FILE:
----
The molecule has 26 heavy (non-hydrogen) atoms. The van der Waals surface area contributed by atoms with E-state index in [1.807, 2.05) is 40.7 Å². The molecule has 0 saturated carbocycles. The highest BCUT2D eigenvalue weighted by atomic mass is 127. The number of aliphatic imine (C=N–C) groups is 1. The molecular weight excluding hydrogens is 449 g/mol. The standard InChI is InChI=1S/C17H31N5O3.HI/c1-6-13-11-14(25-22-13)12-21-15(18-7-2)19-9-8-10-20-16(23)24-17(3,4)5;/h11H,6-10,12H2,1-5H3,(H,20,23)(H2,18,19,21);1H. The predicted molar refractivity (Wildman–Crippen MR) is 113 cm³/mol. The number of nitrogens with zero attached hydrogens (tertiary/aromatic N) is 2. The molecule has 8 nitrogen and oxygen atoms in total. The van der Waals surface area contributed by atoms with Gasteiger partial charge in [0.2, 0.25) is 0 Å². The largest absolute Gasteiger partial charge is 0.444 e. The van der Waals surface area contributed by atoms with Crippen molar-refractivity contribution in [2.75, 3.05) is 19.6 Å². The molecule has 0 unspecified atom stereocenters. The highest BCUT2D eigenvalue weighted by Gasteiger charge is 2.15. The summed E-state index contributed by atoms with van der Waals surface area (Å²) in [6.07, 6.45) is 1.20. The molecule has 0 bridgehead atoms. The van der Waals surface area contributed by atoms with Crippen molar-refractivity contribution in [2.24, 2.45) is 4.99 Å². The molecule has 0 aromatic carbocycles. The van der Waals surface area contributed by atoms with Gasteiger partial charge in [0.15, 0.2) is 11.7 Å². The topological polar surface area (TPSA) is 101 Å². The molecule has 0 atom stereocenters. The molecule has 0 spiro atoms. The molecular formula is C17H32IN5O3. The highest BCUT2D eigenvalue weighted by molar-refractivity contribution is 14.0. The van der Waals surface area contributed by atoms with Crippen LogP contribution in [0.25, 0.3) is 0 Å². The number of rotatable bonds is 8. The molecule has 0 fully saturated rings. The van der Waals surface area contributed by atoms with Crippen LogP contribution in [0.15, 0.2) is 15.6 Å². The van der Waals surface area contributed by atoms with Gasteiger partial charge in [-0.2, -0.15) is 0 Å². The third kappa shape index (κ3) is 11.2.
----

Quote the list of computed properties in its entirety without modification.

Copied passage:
The molecule has 26 heavy (non-hydrogen) atoms. The van der Waals surface area contributed by atoms with E-state index in [1.807, 2.05) is 40.7 Å². The molecule has 0 saturated carbocycles. The highest BCUT2D eigenvalue weighted by atomic mass is 127. The number of aliphatic imine (C=N–C) groups is 1. The molecular weight excluding hydrogens is 449 g/mol. The standard InChI is InChI=1S/C17H31N5O3.HI/c1-6-13-11-14(25-22-13)12-21-15(18-7-2)19-9-8-10-20-16(23)24-17(3,4)5;/h11H,6-10,12H2,1-5H3,(H,20,23)(H2,18,19,21);1H. The predicted molar refractivity (Wildman–Crippen MR) is 113 cm³/mol. The number of nitrogens with zero attached hydrogens (tertiary/aromatic N) is 2. The molecule has 8 nitrogen and oxygen atoms in total. The van der Waals surface area contributed by atoms with Gasteiger partial charge in [0.2, 0.25) is 0 Å². The largest absolute Gasteiger partial charge is 0.444 e. The van der Waals surface area contributed by atoms with Crippen molar-refractivity contribution in [2.75, 3.05) is 19.6 Å². The molecule has 0 unspecified atom stereocenters. The highest BCUT2D eigenvalue weighted by Gasteiger charge is 2.15. The summed E-state index contributed by atoms with van der Waals surface area (Å²) in [6.07, 6.45) is 1.20. The molecule has 0 bridgehead atoms. The van der Waals surface area contributed by atoms with Crippen molar-refractivity contribution in [2.24, 2.45) is 4.99 Å². The molecule has 0 aromatic carbocycles. The van der Waals surface area contributed by atoms with Gasteiger partial charge in [0.15, 0.2) is 11.7 Å². The topological polar surface area (TPSA) is 101 Å². The molecule has 0 atom stereocenters. The molecule has 0 spiro atoms. The molecular formula is C17H32IN5O3. The highest BCUT2D eigenvalue weighted by molar-refractivity contribution is 14.0. The van der Waals surface area contributed by atoms with Crippen LogP contribution in [0.25, 0.3) is 0 Å². The number of rotatable bonds is 8. The molecule has 0 fully saturated rings. The van der Waals surface area contributed by atoms with Crippen LogP contribution in [0.15, 0.2) is 15.6 Å². The van der Waals surface area contributed by atoms with Gasteiger partial charge in [-0.2, -0.15) is 0 Å². The third kappa shape index (κ3) is 11.2.